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Chocolate Chiffon Cake

Chocolate Chiffon Cake

When you think of chiffon cakes, you might not think of chocolate cake. While there are plenty of moist, light chocolate cakes out there, most of us associated chocolate cakes with bring richer, heavier and densely packed with chocolate flavor. This Chocolate Chiffon Cake still delivers plenty of chocolate flavor, but its light texture makes it a great cake for any occasion. Chiffon cakes also happen to be one of my favorite types of cake to bake, as I love both their fluffy crumb and their showstopping size.

The cake gets its flavor from dutch process cocoa powder, which is combined with hot water to deepen its flavor before it is combined with the rest of the ingredients. A natural cocoa powder could also be used in this recipe, but I find that dutch process results in a slightly more chocolatey cake in the end. Once it has been combined with water, the cocoa mixture is blended in with both the wet and dry ingredients to create the basic batter for this cake.

While there is a small amount of leavening in the batter, most of the leavening comes from beaten egg whites. The egg whites should be beaten to stiff peaks with a bit of sugar – take care to separate the sugar in the recipe so you have some for the base of the cake and for the meringue – to stabilize them, then folded into the rest of the batter to lighten it up. I recommend using a large bowl so that you have plenty of room to work your spatula and get everything incorporated!

Chocolate Chiffon Cake

The cake should be baked in a 10-inch tube pan that has not been greased, just like an angel food cake. The sides of the deep pan will give the chiffon cake plenty of room to rise nice and high in the oven. Also like an angel food cake, the chiffon cake should be turned upside down to cool. Most tube pans will have little “feet” on the edges that hold the cake up off the counter and allow for good air circulation while the cake is cooling, however you can place a glass bottle (soda, beer or wine) into the center of the pan to give it plenty of clearance while cooling, as well.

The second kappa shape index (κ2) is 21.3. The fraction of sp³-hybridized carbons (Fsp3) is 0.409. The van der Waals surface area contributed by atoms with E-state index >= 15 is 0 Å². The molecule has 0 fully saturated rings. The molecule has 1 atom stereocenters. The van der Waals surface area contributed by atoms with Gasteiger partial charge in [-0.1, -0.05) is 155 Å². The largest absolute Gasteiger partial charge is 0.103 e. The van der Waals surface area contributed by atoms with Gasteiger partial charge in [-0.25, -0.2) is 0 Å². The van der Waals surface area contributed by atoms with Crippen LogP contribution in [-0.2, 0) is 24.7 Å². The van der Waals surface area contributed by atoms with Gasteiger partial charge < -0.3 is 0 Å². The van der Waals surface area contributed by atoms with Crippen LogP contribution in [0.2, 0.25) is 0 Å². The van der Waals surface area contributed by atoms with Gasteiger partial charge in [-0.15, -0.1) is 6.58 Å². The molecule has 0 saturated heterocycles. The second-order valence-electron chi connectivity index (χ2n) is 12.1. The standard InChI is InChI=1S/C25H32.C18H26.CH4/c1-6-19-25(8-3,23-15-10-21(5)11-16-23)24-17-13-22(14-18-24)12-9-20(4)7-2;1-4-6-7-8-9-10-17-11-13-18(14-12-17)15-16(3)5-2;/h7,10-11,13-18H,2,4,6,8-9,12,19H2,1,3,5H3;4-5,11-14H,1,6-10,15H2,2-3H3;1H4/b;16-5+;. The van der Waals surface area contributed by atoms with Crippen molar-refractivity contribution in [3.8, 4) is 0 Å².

I serve the cake without any frosting, cut in generous slices. Traditional buttercream frostings tend to be too heavy for such a light cake. If you want to dress it up, pair it with lightly sweetened whipped cream instead of frosting and decorate it with chocolate shavings or fresh fruit.

Chocolate Chiffon Cake
1 2/3 cup all purpose flour
1 3/4 cups sugar, divided
1/2 tsp salt
1/2 tsp baking powder
3/4 cup hot water
1/2 cup dutch process cocoa powder
1 tsp vanilla extract
1/2 cup vegetable oil
5 large egg yolks, room temperature
8 large egg whites, room temperature

Preheat oven to 325F. Take out a 10-inch tube pan
In a medium bowl, whisk together flour, 1 1/4 cups sugar, salt and baking powder.
In a large bowl, whisk together hot water and cocoa powder, then allow to stand for 10 minutes to cool to room temperature. Whisk in vanilla extract, vegetable oil and egg yolks until well combined, then stir in the flour mixture.
In another large bowl, beat egg whites until frothy at medium speed, then turn the mixer up to high speed. Once the eggs have at least doubled in volume, gradually stream in the remaining 1/2 cup of sugar and continue beating until the eggs reach stiff peaks.
Fold the beaten eggs into the cocoa mixture, making sure no streaks of egg whites remain visible. Pour into prepared pan.
Bake for 60-70 minutes, until the cake is set and holds its shape when lightly pressed in the center.
Turn cake upside down to cool completely on the counter before sliding a knife around the edge of the pan to loosen it. Invert cake onto a cake plate to serve.

Makes 1 cake; Serves 16.

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  • Cheryl
    February 21, 2019

    I can’t find the print icon so I can just print the recipe.

  • Natalie
    February 21, 2019

    This cake looks so moist and delicious! Perfect for the weekend!

  • Sabrina
    February 23, 2019

    I don’t like dense chocolately chocolate cakes or other bakes stuff so love the idea of a much lighter cake that is chocolate flavored (btw a typo in the first line I think “make” is meant to be “might”?), so thank you for a nice and more appetizing chocolate recipe, at least for me!

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